Omari states the problem simply: “When there is only one market a week a lot of people can’t do most of their shopping there because the food will go bad.”

The Challenge Goes Beyond Institutional Purchasing

While Omari is confident that the strategic approach to leverage large institutions as opportunities for local food procurement will have a positive impact on our regional food system, he acknowledges that the challenges in developing a consistent demand for local food within the Hudson Valley’s urban communities go beyond just institutional purchasing.

Omari states, “The focus on institutional procurement is working pretty well and I think we will see the results of that over the next five years, but it is complex. We’re talking about competing with a global, interconnected system.  The globalized food system is extremely efficient in producing food with long shelf-life and uniformity. It has done such a good job at becoming standardized. Whereas, a local food system varies its produce by season.”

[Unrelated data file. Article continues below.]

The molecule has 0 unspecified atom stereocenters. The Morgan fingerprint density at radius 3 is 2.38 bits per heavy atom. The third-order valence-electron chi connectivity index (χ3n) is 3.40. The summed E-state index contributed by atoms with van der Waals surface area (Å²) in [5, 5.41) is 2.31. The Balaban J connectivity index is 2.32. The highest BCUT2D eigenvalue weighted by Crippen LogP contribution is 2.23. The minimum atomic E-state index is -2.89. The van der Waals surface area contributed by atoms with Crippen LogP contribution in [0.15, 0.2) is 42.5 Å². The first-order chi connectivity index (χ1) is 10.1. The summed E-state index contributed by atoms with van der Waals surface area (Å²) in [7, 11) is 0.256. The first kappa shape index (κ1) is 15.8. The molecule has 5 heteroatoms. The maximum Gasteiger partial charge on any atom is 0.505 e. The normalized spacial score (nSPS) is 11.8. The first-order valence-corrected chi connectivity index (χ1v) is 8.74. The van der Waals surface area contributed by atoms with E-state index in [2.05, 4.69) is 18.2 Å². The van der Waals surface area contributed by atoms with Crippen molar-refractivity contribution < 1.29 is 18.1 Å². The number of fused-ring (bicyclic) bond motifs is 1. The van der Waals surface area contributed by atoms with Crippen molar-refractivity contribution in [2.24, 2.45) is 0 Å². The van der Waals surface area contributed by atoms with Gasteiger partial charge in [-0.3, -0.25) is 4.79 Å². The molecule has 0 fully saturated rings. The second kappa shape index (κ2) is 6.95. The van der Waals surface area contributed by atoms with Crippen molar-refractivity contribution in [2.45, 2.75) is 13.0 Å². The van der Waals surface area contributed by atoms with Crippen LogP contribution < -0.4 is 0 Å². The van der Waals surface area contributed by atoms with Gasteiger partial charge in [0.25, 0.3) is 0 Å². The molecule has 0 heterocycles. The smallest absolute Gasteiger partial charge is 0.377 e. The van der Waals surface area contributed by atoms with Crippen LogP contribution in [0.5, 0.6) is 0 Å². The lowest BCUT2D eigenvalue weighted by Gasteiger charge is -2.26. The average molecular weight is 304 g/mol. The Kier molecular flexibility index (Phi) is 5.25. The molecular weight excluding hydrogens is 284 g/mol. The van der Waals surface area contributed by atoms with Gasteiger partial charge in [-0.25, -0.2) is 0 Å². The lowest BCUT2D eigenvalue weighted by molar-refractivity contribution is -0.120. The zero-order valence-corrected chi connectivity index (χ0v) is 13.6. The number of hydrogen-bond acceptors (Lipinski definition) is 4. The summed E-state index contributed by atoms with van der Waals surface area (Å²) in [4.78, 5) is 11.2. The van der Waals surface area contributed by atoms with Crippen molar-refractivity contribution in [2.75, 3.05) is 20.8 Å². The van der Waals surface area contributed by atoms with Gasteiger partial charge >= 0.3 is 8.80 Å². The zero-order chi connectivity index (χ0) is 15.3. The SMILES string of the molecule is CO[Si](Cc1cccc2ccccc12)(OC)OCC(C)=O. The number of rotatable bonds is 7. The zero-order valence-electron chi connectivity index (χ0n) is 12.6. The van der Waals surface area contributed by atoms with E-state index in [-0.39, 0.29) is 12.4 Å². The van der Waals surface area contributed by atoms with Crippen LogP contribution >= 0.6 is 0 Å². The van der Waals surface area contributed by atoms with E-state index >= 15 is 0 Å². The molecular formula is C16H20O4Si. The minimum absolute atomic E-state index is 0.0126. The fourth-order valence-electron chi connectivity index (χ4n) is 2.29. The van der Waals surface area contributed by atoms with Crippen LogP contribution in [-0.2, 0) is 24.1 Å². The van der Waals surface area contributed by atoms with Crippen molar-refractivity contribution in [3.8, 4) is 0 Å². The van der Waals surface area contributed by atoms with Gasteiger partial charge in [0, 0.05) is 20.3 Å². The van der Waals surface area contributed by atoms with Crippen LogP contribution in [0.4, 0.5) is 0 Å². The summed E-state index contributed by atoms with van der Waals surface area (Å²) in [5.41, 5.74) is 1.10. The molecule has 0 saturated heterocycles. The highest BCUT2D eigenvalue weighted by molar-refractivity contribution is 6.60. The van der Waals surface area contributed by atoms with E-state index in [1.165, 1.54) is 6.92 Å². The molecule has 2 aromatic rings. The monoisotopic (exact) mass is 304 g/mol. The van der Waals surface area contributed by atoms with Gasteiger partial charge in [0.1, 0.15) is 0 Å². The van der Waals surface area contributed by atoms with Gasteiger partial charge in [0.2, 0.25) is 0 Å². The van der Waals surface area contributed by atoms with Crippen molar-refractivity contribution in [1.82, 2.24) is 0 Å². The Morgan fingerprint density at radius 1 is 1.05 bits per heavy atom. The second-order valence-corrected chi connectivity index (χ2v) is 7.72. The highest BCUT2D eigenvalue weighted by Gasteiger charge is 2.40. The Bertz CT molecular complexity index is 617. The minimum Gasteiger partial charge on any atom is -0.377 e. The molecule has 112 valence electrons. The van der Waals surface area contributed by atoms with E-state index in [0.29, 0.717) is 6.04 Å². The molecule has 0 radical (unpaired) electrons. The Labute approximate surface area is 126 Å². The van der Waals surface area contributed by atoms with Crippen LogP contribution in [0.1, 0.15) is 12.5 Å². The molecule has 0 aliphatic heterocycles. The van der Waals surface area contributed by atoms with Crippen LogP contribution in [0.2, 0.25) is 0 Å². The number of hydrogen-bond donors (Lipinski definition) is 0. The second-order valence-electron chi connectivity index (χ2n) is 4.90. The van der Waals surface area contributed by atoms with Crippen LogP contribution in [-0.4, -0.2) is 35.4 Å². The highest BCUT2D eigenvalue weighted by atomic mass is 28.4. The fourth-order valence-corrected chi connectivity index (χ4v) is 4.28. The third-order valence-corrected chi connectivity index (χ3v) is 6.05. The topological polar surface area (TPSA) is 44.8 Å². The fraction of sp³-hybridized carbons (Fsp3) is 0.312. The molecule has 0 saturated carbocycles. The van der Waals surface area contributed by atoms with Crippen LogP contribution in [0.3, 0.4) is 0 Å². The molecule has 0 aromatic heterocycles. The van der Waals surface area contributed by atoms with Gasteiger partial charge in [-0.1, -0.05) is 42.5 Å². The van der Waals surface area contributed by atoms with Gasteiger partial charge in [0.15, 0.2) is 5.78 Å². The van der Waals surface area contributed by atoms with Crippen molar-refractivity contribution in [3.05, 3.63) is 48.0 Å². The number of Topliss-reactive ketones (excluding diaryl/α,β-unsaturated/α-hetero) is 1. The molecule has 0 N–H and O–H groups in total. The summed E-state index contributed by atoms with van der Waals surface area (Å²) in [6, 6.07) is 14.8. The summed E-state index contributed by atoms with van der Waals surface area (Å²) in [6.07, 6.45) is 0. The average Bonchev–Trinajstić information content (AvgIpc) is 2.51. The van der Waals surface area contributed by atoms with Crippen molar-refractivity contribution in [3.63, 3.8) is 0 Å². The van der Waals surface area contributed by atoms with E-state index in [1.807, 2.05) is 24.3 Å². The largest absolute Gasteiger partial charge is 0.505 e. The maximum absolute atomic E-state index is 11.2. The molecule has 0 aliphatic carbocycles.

Omari makes an understated point here about the difference between a global (albeit unsustainable) food system and a regional system from the perspective of a majority of consumers. Our current system has possibly developed a societal standard and expectation for consistency and routine in what we eat that is probably unattainable outside the  global food market.  That level of consistency and reliability is not likely to be met fully by a regional food market.